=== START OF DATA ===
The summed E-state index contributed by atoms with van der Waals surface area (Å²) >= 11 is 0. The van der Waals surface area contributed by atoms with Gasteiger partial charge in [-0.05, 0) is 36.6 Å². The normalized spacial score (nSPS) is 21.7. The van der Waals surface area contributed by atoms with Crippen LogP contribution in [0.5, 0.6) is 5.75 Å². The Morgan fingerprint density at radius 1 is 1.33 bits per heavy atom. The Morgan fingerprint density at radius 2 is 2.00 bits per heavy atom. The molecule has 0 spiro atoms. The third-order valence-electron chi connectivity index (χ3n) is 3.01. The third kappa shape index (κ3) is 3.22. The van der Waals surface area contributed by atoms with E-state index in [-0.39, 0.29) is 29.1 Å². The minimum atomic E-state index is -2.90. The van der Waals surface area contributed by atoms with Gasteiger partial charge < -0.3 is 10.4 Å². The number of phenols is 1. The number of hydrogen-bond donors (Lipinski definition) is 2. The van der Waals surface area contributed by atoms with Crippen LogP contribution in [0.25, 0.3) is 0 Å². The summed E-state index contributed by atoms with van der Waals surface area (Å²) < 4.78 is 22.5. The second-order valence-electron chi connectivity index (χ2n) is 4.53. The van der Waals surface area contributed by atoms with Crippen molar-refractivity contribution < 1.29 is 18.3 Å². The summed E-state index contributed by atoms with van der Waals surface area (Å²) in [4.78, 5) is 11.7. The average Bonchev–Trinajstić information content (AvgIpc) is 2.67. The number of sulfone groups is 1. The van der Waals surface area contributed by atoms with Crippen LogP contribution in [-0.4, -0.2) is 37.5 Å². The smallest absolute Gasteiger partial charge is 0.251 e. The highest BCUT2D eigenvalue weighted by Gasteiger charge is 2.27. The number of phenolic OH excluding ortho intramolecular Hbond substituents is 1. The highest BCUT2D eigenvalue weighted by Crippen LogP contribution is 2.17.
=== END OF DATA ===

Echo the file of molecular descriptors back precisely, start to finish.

The summed E-state index contributed by atoms with van der Waals surface area (Å²) >= 11 is 0. The van der Waals surface area contributed by atoms with Gasteiger partial charge in [-0.05, 0) is 36.6 Å². The normalized spacial score (nSPS) is 21.7. The van der Waals surface area contributed by atoms with Crippen LogP contribution in [0.5, 0.6) is 5.75 Å². The Morgan fingerprint density at radius 1 is 1.33 bits per heavy atom. The Morgan fingerprint density at radius 2 is 2.00 bits per heavy atom. The molecule has 0 spiro atoms. The third-order valence-electron chi connectivity index (χ3n) is 3.01. The third kappa shape index (κ3) is 3.22. The van der Waals surface area contributed by atoms with E-state index in [-0.39, 0.29) is 29.1 Å². The minimum atomic E-state index is -2.90. The van der Waals surface area contributed by atoms with Gasteiger partial charge < -0.3 is 10.4 Å². The number of phenols is 1. The number of hydrogen-bond donors (Lipinski definition) is 2. The van der Waals surface area contributed by atoms with Crippen LogP contribution in [0.25, 0.3) is 0 Å². The summed E-state index contributed by atoms with van der Waals surface area (Å²) < 4.78 is 22.5. The second-order valence-electron chi connectivity index (χ2n) is 4.53. The van der Waals surface area contributed by atoms with Crippen molar-refractivity contribution < 1.29 is 18.3 Å². The summed E-state index contributed by atoms with van der Waals surface area (Å²) in [4.78, 5) is 11.7. The average Bonchev–Trinajstić information content (AvgIpc) is 2.67. The number of sulfone groups is 1. The van der Waals surface area contributed by atoms with Crippen LogP contribution in [-0.4, -0.2) is 37.5 Å². The smallest absolute Gasteiger partial charge is 0.251 e. The highest BCUT2D eigenvalue weighted by Gasteiger charge is 2.27. The number of phenolic OH excluding ortho intramolecular Hbond substituents is 1. The highest BCUT2D eigenvalue weighted by Crippen LogP contribution is 2.17.